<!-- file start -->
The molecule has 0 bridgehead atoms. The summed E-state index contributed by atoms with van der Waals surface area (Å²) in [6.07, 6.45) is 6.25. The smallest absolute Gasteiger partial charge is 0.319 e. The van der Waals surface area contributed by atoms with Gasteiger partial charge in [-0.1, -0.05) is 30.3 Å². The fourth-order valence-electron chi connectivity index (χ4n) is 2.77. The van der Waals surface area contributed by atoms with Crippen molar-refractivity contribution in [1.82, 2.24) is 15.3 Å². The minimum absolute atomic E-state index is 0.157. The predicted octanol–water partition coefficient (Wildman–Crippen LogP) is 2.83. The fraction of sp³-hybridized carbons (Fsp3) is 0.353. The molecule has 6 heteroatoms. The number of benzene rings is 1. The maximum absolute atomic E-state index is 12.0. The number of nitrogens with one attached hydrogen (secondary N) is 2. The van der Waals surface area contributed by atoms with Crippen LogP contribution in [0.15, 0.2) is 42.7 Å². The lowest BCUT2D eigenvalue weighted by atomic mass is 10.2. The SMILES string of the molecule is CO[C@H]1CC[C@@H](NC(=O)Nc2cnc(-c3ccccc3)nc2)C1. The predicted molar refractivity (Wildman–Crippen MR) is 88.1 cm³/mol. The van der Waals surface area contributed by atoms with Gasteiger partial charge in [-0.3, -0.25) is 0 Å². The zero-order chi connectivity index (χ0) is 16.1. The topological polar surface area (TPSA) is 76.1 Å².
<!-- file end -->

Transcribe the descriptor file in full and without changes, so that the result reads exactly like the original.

The molecule has 0 bridgehead atoms. The summed E-state index contributed by atoms with van der Waals surface area (Å²) in [6.07, 6.45) is 6.25. The smallest absolute Gasteiger partial charge is 0.319 e. The van der Waals surface area contributed by atoms with Gasteiger partial charge in [-0.1, -0.05) is 30.3 Å². The fourth-order valence-electron chi connectivity index (χ4n) is 2.77. The van der Waals surface area contributed by atoms with Crippen molar-refractivity contribution in [1.82, 2.24) is 15.3 Å². The minimum absolute atomic E-state index is 0.157. The predicted octanol–water partition coefficient (Wildman–Crippen LogP) is 2.83. The fraction of sp³-hybridized carbons (Fsp3) is 0.353. The molecule has 6 heteroatoms. The number of benzene rings is 1. The maximum absolute atomic E-state index is 12.0. The number of nitrogens with one attached hydrogen (secondary N) is 2. The van der Waals surface area contributed by atoms with Crippen LogP contribution in [0.15, 0.2) is 42.7 Å². The lowest BCUT2D eigenvalue weighted by atomic mass is 10.2. The SMILES string of the molecule is CO[C@H]1CC[C@@H](NC(=O)Nc2cnc(-c3ccccc3)nc2)C1. The predicted molar refractivity (Wildman–Crippen MR) is 88.1 cm³/mol. The van der Waals surface area contributed by atoms with Gasteiger partial charge in [-0.3, -0.25) is 0 Å². The zero-order chi connectivity index (χ0) is 16.1. The topological polar surface area (TPSA) is 76.1 Å².